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“11. September, rue Toullier” (a keynote lecture)

February 13, 2019

My second trip to Germany this year took me to Darmstadt, where I had been invited to give a keynote lecture at a conference organized last week by my fellow historians at that city’s technical university: “Urban Infrastructures: Criticality, Vulnerability and Protection“. The event brought together historians, philosophers and social scientists with natural scientists, engineers and state agency representatives in a way I’ve rarely witnessed before. Presentations ranged from Timothy Moss’s sweeping history of Berlin as a vulnerable city in the 20th century, as seen through its infrastructural history, and Uwe Lübken’s interpretation of historical flood experiences in the Ohio River valley to Eva Stock’s report on the practices of actual disaster management efforts in Germany nowadays and Florian Steinke’s critique of the supposedly causal relationship between decentralization and resiliance.

My own keynote address took as its point of departure  the urban infrastructural landscape of early 20th-century Europe, as expressed in literary accounts such as Rilke’s “Notebooks of Malte Laurids Brigge”, where the hero, upon his arrival in Paris, lies sleepless at night, overwhelmed by impressions of the city as an infrastructural space in which “people are running, overtaking one another” while “automobiles drive across me” and “the tram, mad with excitement, races up, and across, and away”. In one of those mysterious coincidences that make human history what it is, those notes are dated September 11, pointing directly, as it would seem, to a later era of anxiety, fear, madness and vulnerability in the world’s great cities.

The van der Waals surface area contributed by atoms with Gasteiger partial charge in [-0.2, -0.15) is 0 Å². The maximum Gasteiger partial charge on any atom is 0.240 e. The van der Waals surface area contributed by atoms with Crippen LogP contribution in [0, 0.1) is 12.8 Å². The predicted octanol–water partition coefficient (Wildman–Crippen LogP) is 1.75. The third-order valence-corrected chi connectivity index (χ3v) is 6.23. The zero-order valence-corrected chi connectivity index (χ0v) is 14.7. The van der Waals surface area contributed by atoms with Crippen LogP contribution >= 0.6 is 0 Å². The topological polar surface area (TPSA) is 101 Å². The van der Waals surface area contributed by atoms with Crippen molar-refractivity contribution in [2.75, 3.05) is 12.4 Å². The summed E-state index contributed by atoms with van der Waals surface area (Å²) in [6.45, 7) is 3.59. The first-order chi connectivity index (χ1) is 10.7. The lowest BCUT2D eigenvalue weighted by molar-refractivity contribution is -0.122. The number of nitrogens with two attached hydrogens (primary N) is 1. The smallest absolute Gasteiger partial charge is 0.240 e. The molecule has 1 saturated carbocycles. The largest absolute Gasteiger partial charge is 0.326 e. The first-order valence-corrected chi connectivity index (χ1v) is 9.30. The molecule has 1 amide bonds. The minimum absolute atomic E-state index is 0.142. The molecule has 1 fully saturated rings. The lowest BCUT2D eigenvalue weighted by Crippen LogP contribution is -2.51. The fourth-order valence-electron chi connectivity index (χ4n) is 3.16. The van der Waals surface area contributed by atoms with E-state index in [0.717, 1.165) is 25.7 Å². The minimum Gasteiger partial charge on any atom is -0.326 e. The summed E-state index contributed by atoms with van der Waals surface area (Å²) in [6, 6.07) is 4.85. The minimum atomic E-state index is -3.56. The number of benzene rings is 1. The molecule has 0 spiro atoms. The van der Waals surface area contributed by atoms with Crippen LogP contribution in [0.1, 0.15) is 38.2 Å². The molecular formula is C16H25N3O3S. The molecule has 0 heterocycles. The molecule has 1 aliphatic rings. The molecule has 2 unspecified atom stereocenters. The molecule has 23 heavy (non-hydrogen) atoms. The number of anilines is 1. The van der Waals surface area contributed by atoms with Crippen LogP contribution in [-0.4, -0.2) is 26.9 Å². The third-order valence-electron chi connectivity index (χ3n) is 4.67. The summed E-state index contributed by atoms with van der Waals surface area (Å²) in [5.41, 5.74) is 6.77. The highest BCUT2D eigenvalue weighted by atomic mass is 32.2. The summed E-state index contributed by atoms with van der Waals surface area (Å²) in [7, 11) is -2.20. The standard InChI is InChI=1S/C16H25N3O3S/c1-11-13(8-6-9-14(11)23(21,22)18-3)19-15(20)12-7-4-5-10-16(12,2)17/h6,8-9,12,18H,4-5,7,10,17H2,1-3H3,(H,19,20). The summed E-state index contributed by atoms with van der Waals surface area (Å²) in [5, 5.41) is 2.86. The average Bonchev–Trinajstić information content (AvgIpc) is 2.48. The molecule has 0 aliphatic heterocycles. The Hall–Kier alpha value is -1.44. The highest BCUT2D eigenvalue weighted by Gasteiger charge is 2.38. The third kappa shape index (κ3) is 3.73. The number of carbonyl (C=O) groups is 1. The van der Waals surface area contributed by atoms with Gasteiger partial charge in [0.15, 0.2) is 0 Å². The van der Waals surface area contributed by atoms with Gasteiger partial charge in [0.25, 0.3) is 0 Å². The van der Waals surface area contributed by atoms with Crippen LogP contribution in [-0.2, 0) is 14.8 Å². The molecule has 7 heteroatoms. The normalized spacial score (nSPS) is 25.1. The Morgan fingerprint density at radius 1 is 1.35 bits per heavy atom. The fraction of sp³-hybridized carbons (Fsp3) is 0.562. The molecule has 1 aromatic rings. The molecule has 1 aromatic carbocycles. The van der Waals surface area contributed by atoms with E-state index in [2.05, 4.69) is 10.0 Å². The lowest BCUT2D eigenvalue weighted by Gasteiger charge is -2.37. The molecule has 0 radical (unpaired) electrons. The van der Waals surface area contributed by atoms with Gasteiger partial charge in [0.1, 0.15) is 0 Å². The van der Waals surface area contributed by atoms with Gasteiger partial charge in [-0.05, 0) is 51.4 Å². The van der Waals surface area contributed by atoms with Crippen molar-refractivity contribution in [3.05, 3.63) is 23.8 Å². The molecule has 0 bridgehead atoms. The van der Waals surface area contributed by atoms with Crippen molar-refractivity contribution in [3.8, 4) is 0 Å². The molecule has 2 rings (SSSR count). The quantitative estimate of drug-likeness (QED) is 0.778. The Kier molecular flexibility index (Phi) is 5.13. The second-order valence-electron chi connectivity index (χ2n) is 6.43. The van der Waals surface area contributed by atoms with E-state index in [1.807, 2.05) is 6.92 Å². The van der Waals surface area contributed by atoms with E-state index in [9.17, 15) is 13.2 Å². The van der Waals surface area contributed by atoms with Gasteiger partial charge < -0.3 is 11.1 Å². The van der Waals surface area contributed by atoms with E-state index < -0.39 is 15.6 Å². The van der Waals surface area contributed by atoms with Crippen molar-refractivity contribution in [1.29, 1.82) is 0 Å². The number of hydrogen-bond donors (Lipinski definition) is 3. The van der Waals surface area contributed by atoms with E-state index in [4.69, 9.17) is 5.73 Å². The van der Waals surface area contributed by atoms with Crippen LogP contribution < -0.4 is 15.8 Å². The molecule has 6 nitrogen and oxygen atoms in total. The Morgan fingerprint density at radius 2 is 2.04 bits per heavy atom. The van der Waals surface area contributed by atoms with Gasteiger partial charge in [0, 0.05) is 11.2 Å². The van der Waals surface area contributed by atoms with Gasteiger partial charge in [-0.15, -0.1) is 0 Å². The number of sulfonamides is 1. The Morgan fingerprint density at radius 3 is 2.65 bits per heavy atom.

Taking inspiration from Joseph Tainter’s theory of the “collapse of complex societies”, I explored the phenonemon that infrastructural development makes cities and societies complex, but that it also generates far-reaching vulnerabilities, and that cities and societies tend to cope with these vulnerabilities by adding new things to an already complex world, thus further increasing societal complexity in a way that produces new sets of risks, and so on in a spiralling development that would certainly have interested Hegel and other classical scholars, had they been alive.

Recently, however, one can also discern an arguably worrisome “cult of simplicity“, as I call it, reflecting a public desire to move away from things that are too complicated. Abandoning nation-wide and even transnational transmission systems in electricity (while favouring more local, decentralized solutions) is a case in point, along with the experiments in some urban environments to scrap all traffic lights and traffic signs. Unfortunately, this trend has also spilled over into the political field, where the quest for simplicity and simple solutions to complex problems must be understood as one of the major forces behind the success of populist political parties in Europe, the Americas and elsewhere.

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